“I’m still trying to make sense of what evidence there is that the news media has been compromised, so I will concede bias on that point.”

      Yep. If you do not understand media bias at this point in time, then I really don’t know what to tell you. Does the fact that every single mainstream media outlet told you Trump was going to get slaughtered on election day make you pause? Do you think for one second that maybe — just maybe — the network that was literally sending Hillary Clinton debate questions is biased? Do you think that NBC News just gives $600,000 contracts to women with no experience on a regular basis, or that maybe — just maybe — it’s buddy-buddy relationship with the Clinton’s played a role?

      “I do not appreciate being called a moron (or falsely accused of calling you racist) anymore than you appreciated me saying I didn’t trust everything you wrote here. But, like I said before, I should’ve let it drop, so I’m sorry that I made the comment.”

      1. I did not call you a moron. 2. You are the one who is talking about the alt-right and my “associations” with it in the very week that every single media outlet was running “white nationalist” stories about the alt-right. If that fact escaped your media radar as well, then again … do your homework before commenting on my blog.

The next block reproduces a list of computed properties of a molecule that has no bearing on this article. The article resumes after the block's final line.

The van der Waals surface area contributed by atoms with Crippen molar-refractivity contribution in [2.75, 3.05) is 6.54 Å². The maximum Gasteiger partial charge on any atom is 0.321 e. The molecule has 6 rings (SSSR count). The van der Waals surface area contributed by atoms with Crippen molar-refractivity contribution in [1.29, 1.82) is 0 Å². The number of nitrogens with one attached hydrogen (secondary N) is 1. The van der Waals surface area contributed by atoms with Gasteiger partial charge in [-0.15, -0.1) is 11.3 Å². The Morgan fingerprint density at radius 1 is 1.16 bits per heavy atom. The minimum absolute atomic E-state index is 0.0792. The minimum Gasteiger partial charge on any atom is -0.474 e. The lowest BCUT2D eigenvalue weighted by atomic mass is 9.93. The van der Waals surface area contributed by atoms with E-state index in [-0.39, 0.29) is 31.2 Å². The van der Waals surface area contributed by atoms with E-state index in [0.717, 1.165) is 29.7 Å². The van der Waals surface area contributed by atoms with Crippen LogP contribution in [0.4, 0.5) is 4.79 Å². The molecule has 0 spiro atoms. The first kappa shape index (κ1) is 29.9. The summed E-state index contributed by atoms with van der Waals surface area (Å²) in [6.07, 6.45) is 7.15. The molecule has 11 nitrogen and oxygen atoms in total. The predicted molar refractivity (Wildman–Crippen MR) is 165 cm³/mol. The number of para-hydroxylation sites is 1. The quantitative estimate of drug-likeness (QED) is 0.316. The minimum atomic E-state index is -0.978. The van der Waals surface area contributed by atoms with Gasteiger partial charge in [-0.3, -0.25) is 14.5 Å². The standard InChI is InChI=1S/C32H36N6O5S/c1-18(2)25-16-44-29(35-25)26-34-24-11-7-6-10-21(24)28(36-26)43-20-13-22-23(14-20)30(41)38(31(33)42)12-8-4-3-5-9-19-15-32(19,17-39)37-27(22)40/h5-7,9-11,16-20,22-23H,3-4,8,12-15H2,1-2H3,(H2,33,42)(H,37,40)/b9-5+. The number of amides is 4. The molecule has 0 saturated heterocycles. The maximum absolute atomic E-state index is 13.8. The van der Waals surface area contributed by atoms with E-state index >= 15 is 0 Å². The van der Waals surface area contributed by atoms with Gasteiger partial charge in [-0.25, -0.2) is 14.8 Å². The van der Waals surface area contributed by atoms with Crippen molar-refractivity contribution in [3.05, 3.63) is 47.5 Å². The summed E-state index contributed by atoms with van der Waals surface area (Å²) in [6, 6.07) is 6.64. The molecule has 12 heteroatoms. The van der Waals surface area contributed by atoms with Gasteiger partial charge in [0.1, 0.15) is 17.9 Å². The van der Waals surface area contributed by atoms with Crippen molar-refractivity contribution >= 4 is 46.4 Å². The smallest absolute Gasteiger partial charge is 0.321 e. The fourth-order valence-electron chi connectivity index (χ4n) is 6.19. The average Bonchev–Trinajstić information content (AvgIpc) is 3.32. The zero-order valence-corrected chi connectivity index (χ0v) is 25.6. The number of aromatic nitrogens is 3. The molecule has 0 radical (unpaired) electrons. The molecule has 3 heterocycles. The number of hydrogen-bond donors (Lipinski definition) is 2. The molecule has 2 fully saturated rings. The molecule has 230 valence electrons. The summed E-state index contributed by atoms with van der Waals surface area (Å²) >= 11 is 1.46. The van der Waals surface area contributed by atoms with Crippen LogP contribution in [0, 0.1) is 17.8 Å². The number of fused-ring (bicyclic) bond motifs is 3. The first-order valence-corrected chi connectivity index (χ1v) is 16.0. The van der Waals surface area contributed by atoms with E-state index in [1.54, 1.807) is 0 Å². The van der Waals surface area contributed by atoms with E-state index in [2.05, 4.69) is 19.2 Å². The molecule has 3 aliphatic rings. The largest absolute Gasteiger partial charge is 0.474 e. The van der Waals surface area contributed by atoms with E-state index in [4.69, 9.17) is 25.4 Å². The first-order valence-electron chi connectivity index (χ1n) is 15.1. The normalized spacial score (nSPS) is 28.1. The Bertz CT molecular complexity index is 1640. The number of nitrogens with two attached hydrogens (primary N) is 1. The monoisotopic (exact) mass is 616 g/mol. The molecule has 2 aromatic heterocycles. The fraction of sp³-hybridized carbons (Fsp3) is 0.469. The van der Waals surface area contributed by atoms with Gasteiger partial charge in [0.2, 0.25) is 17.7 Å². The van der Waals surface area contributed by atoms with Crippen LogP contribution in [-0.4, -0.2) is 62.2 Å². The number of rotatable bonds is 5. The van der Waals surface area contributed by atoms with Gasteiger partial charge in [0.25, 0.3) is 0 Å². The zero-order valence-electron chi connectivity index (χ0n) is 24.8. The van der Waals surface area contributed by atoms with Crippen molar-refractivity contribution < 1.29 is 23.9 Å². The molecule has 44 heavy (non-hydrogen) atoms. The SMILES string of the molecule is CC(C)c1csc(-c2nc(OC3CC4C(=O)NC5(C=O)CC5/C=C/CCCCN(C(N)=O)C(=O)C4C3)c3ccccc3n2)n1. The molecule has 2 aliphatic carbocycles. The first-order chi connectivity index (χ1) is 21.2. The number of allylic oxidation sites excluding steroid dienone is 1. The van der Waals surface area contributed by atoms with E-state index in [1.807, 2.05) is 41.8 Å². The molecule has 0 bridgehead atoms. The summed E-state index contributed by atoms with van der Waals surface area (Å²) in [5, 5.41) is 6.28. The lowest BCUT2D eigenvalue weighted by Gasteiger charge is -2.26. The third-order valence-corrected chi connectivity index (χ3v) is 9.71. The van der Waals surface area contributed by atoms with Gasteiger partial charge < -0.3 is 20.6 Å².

“Not really. When it comes to politics, my opinions boil down to ‘hear all, trust nothing.'”

      That’s your problem. Instead of just “hearing,” perhaps you should try listening. You often act like you are “hearing” what I write, but in general you’re just waiting until I’m done speaking so you can speak. That’s how it comes across. Also, if I tell you that ISIS should not be executing gay people and Christians, then it would be silly to say, “Hmmm. The truth is probably somewhere in the middle.” My suggestion is to just look and listen for truth and arbitrarily starting off with the idea that whatever I tell is a lie that is a specific intellectual distance from the truth.

      “I’ve played devil’s advocate here a lot in the past. Also, while I trust that you’re sincere about not enjoying this, some of the earlier remarks feel really personal and beyond what would be called for. Maybe I was asking for it, but I’m finding it hard to be civil in some of these cases.”

      You can’t tell me that you do not trust me or to take shots at my “spheres of influence” and then expect me to take it with a smile. If you play devil’s advocate for the sake of playing advocate — instead of just trying to have an honest discussion — then do not act surprised when things get too personal for your taste.

      I do not think your intentions are in the wrong place, and I appreciate your apologies. That is why I continue to engage with you. If I thought you were a troll, then I would have booted you long ago.

      With that said, you really need to be careful when you are making political comments if you are not up to speed on what myself and most of my readers would consider basic knowledge (e.g., Steve Bannon is the former head of Breitbart and Donald Trump’s senior adviser).